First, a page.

Sunday, August 27, 2017

I Think I'm a Junkie - of Eclipses

For months Americans prepared for and awaited one of our country's most wondrous spectacles in years, the Great American Eclipse.  I, on the other hand, caught the eclipse fever in the nick of time, or so I thought.  I ordered through a set of solar glasses for me and my family.  I noticed that larger batches of glasses were already sold out, and I ended up with glasses in neon colors costing a little more than $50.  Amazon said my order would arrive a few days before the solar eclipse.  Days later, I received an e-mail notifying me that the glasses may not get to me on time. Of course, I panicked and went back online to order another set of glasses and by this time, I'm seeing the words Sold Out printed across the pages.  I finally found another set of 10 glasses and paid $160.00 for it.  Talk about price gouging!  As luck would have it, my original order did come in on time, and Amazon refunded me my $160.00.  I love Amazon!
When the package arrived at my door, I tried out the CE-certified glasses with the proper ISO number, and wow, the sun was a full glorious orange ball.  I couldn't wait to deliver the rest of the glasses to my family and friends.
I decided to spend eclipse day at the Fleet Science Center in Balboa Park.  With the festivities scheduled to begin at 9am, I thought it best to get there by 7:30am.  The parking lots were wide open, and the local news crews were already camped out at the center.  There was lots of cloud cover, but that sun was working hard to make an appearance.  By 8 am, the sun appeared and the air warmed up quite a bit.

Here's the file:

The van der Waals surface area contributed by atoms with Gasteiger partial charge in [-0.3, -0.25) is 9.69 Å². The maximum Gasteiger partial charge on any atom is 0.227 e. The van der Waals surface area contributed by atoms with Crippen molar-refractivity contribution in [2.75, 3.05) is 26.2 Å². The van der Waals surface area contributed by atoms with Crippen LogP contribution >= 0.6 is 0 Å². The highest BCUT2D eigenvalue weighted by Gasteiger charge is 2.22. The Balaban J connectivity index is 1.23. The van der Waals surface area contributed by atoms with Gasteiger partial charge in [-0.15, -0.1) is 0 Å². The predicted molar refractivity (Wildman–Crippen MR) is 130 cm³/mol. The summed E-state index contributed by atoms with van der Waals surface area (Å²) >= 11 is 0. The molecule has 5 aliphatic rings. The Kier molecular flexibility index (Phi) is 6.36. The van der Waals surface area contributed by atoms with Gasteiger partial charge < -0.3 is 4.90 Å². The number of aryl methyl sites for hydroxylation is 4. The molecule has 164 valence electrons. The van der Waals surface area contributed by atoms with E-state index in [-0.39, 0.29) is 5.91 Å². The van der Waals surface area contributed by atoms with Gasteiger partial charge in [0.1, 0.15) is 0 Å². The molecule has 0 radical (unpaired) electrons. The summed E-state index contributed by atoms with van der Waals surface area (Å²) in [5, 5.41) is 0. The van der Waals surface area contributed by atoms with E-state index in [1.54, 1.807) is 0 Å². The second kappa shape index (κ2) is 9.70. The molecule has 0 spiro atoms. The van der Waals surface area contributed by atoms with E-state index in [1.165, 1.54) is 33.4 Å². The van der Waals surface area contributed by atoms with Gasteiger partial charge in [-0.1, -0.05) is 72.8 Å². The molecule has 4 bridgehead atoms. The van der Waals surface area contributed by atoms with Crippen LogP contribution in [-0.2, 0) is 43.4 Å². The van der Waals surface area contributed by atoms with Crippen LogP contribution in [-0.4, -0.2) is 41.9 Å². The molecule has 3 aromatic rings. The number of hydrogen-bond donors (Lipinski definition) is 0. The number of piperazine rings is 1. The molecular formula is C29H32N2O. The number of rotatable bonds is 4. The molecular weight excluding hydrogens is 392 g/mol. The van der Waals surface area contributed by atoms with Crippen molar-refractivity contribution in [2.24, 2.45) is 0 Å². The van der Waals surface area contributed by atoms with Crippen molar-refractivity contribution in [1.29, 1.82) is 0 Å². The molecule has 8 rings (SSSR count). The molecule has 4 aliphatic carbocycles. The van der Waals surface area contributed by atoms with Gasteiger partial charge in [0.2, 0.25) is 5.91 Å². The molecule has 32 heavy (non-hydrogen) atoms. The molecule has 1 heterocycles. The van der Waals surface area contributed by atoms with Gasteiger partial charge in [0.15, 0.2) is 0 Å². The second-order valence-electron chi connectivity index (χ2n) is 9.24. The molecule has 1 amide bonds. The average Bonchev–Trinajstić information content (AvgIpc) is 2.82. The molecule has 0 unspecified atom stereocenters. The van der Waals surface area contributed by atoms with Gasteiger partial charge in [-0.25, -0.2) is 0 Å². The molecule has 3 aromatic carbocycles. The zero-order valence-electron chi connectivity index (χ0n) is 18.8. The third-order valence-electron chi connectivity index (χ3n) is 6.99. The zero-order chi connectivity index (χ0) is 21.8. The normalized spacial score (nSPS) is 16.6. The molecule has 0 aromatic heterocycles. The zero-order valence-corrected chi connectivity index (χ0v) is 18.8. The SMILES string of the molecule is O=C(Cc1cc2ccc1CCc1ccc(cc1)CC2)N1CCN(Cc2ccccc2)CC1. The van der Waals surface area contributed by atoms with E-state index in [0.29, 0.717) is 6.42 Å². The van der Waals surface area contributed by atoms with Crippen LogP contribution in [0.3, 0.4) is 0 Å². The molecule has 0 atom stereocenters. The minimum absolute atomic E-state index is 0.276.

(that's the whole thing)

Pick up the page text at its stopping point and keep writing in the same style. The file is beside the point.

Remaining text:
To get a ticket into the Dome Theater, I had to get in line for the Admissions Desk which snaked down the side of the building and spilled into the parking lot in the back.  With ticket in hand, I got in line to enter the Dome Theater but it was already filled to capacity by the time I got in that line. People were allowed to go in and out of the dome.  As one person leaves, another gets to enter.  
I went back outside, and the plaza around the fountain was filled with people, news media, Fleet Center employees and astronomy club members.  Families with kids, students of all ages, people of all ages, colors, and cultures were together in this giant circular space learning different ways to experience the eclipse without using the solar glasses.  It was so cool to see people talking to each other, helping each other, laughing, sharing a table in the outdoor cafe.  I sat with an elderly couple, each of us enjoying coffee and a pastry.  I shared my glasses with them, and when their young granddaughter returned to the table, I let her enjoy the glasses.  I asked her to see if she could take a photo of the eclipse through the glasses.  This is what she took.  Not bad!